I do NOT have any backache problems, nor any pain in the joints. Recommendations please, keeping these points in view.
You have some good answers already so I will just add to the list and give you some other points to consider:
Regularity - Increasingly studies are showing that Regular Exercise:
"can improve mood in people with mild to moderate depression. It also may play a supporting role in treating severe depression."
The key is being regular. Convenience, positive feedback and doing something you enjoy will help you keep more regular with your exercises. Also, having a partner or exercise buddy can help you keep going when you don’t want to exercise.
Convenience - Since you want to stay indoors, consider a home piece of exercise equipment if you have the room, like a treadmill, bicycle ergometer or an elliptical trainer for a good cardio workout. It is best if you do not have to set up or disassemble equipment.
Positive Feedback - Charting or logging your workouts will give you positive feedback, keep you to your schedule and motivate you to continue. Keep track of your frequency and length of sessions, amount of weight used, reps and sets, heart rate and make any comments you feel are relevant.
Exercises you Enjoy - Try out different types of exercise at home to see what your what you like and what your body enjoys. Exercise dvds from Netflix, Blockbusters or a video download site is an inexpensive way to try out a lot of different types of exercise. You can try everything from Aerobics to Boxing, Salsa Dance, Tai Chi, Yoga, Weight Lifting or Zumba right in front of your TV. (I tried a Qi Gong dvd and was surprised to find that my body loved it!)
The UT Southwestern study found that different levels of exercise intensity are effective for different people:
“Moderate exercise was more effective for women with a family history of mental illness, whereas intense exercise was more effective with women whose families did not have a history of the disease. For men, the higher rate of exercise was more effective regardless of other characteristics.”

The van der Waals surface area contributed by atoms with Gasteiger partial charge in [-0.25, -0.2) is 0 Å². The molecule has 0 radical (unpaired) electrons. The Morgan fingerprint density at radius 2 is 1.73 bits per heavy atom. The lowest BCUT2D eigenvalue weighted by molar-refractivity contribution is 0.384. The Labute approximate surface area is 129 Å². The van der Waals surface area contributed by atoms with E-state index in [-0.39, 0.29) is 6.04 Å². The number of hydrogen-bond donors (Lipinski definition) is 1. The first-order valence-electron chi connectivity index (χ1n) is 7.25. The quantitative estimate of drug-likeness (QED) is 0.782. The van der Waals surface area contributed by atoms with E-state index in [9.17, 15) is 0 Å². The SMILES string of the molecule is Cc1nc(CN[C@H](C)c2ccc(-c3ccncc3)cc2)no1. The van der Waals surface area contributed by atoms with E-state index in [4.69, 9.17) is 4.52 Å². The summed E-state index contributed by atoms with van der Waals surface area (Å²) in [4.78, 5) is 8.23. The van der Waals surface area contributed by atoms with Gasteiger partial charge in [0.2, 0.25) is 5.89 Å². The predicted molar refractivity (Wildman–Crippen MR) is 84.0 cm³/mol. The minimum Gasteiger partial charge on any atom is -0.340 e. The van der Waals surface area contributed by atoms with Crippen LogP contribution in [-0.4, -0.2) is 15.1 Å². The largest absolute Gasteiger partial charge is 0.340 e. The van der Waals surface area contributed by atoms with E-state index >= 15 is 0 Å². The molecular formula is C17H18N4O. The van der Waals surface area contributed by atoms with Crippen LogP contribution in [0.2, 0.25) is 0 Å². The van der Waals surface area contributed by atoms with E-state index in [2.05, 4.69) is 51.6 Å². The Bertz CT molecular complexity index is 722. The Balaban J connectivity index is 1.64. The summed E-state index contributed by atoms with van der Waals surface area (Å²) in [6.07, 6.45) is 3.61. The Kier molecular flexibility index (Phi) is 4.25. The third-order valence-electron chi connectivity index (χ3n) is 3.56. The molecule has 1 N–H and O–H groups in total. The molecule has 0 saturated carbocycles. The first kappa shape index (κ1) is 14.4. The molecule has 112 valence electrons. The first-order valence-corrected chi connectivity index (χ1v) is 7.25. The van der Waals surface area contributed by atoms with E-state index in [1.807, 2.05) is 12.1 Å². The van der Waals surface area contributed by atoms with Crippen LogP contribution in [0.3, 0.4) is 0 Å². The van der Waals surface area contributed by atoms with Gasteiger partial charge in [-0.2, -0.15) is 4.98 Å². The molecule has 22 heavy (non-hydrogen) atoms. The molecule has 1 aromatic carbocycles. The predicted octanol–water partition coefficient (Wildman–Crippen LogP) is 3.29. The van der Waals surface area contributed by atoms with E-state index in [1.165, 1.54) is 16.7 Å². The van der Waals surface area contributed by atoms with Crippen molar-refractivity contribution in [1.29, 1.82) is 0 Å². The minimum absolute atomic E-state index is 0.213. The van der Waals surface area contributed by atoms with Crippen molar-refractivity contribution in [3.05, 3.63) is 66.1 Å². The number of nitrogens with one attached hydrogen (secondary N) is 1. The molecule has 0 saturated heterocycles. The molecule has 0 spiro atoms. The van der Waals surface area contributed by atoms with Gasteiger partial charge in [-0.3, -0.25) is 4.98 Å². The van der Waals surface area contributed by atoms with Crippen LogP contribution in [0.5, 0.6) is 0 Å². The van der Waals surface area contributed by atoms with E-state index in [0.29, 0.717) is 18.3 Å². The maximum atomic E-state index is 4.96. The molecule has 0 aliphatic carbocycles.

To give you an idea of an effective schedule of intensity and frequency, a study in 2005 found that:
“ walking fast for about 35 minutes a day five times a week or 60 minutes a day three times a week had a significant influence on mild to moderate depression symptoms. Walking fast for only 15 minutes a day five times a week or doing stretching exercises three times a week did not help as much. (These exercise lengths were calculated for someone who weighs about 150 pounds. If you weigh more, longer exercise times apply, while the opposite is true if you weigh less than 150 pounds.)”
A heart rate monitor will help you determine the level of your exercise intensity and your exercise target heart rate.
Breathing exercises, relaxation and meditation exercises are also helpful to reduce stress. As Lauren pointed out, yoga is an excellent choice as it encorporates all of these.
Any kind of exercise can help relieve stress, depression, and anxiety by releasing endorphins and providing a distraction, among other things. I'd imagine that yoga would be particularly good, since it concentrates on breathing and mental relaxation as well as physical exercise. It's also good because it doesn't require any equipment, and you can do it anywhere, including in your own home. You might try some body weight exercises too, if you really want to stay inside.
However, it may actually be more beneficial to exercise outdoors than indoors. According to this article:
compared with exercising indoors, exercising in natural environments was associated with greater feelings of revitalisation, increased energy and positive engagement, together with decreases in tension, confusion, anger and depression.
Not to mention the fact that you'll get more social interaction if you go outside.
I see others recommended getting outside, I'll stay with your specifics of indoor stress and depression focus exercises. I would recommend that you get a heavy bag, some good bag gloves and tack out what you need to on the bag. There's a lot to be said for contact reducing stress (aka beating the heck out of something)